For all of you just tuning in, here’s the second of the “Turkey Letters”: post-trip insights via letters between friends and family. If you didn’t read the first, read “The Turkey Letters: The lesson of the Charity Crow”.
This week’s epistle goes to a certain rapscallion currently, like, studying philosophy in Greece (scoff *whimper*). Enjoy!
To my dear friend about to take a trip for fun (DANG YOU, MISCREANT) to the greatest city in the world,
You don’t know how jealous I am of you. You’re a sponge. So there. With that, I want to tell you all about my experience there.
I walk fast.
I’m five feet tall and it’s my bushy hair that makes up for 75% of my body weight. Normally this shouldn’t be anything to fear. Except…for the days when I have been known to walk and, dear me, annotate books.
Suddenly 110 pounds of unaware fuzz coming directly at your shins, at 15 miles per hour with, good heavens, writing sticks doesn’t sound so good. And with that, such is life. I CHANGE FOR NO ONE. Ahem, I’m going somewhere with this. You probably want to know where you should visit during your blissful weekend right? Places you should go?
Well. Lemme tell you where you should not go.
Bazaars are not places you should be eager to visit when you are:
2. More of a carnivorous plant person than a people person
I flew by the Egyptian Bazaar in a second (hear me out here).
For all of the coverage that Rick Steves gives it (actually a handy book that you should read before you leave, don’t take guidebooks) — I went through the thing in five minutes flat.
Too many shops, too much yelling, too many of the same scarves and teas and baubles.
Immediately overtaken by the hubbub and mayhem, I scurried off to breathe in the “heady mix of spices and herbs” recommended by Lonely Planet. I had to experience it. And yet, agitated and peckish I only stopped to look at anything when a tricky, tricky Turkish merchant yelled, “You dropped something!” He knowingly smiled when he caught me being able to understand English (the advantages of ethnic ambiguity are faking accents and feigning linguistic ignorance in uncomfortable circumstances).
I sped on, frustrated by the “experience.”
As I ruminate on that day I am a little blue because I could have done without the experience (I know, what a spoiled snot who got to see wonders of the world). Tourist as I was, as I think about all the memories that make such a “landmark destination” pale in comparison, I’m a little regretful, of time wasted in getting to all the sites.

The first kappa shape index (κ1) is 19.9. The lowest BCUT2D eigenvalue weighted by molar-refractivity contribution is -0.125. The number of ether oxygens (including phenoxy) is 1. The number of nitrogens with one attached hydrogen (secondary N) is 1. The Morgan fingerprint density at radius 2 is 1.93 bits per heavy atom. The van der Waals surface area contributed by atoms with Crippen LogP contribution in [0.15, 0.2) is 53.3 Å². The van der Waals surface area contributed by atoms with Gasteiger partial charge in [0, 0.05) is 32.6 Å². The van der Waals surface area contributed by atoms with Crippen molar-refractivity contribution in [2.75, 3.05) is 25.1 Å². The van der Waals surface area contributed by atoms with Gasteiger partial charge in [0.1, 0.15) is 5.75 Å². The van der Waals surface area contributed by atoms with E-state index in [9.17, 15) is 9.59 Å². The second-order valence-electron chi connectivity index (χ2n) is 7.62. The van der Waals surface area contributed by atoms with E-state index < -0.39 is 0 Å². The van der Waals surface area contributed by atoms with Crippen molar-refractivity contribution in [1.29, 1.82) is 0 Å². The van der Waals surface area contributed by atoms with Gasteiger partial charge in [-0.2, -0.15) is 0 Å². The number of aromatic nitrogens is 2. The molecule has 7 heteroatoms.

So I’m not saying don’t go to the bazaar. But just…
Seriously, you have a weekend, make it one, or rather live it in a way, that you could not bear to not go back to Turkey and see everything.
Located in Fatih, the Egyptian Bazaar is certainly a sight with a beautiful dome and bit of history and I think maybe some great hidden treasures for spices and treats. It’s one of those pivotal tourist destinations. A must-see. But to me, Istanbul was so much more than the Egyptian Spice Bazaar. Honestly, if I have to make a recommendation, I’d say skip it (there’s the Grand Bazaar, which I don’t recommend for shopping anyway).
Live Istanbul through its people.
Gah. I fall in love with people and places too easily,
I didn’t bring a thing back from Turkey, I didn’t capture enough in by writings about Turkey, I didn’t take a single photo that even comes close to capturing the feelings and memories of the people of Turkey. I cannot comprehend. And everything comes to this quote by Dostoyevsky, that I just am beginning to realize:
“During these three months I have gone through much; I mean, I have gone through much in myself; and now there are the things I am going to see and go through. There will be much to be written.”
My life in Istanbul didn’t come down to how busy I could make myself, by how many sights I could see —
but by the little Turkish sweet shop keeper who gave me tarts for free,
by the guy who sold the trinkets on the Üsküdar ferry terminal,
by the woman on the bus who gave me half of her bread so much love,
by my temporary flatmates who gave me everything they had,
by other expats who called me weird,
by the kids at the Bahçeşehir Üniversitesi International office who bought me lunches and taught me about the world,
by the LDS branch who were my family,
by every freaking merchant who yelled “BUYRUN” at me.
Gosh. I love that. Did I ever tell you about that? Buyrun?
The Turkish word, “Buyrun”, is literally translated into an invitation to come and be welcome.
I love that.
Most of the time you’ll hear it from merchants who want to sell you stuff, but seriously, it’s the most welcome sound after all this time. Because “buyrun” is pretty much what Turkey was for me:
The Turks are welcome, hospitable, and loving people.
Instead of sulking through the bazaar I wish I had taken that day and gone to my favorite bakery and practiced my Turkish, or even down to the bus stop away from Fatih and chatted with an older Turk about the charms of life.
If you click on the links you’ll find some sound advice, but take this last one too:
Don’t walk too fast
(You cotton headed ninny muggins).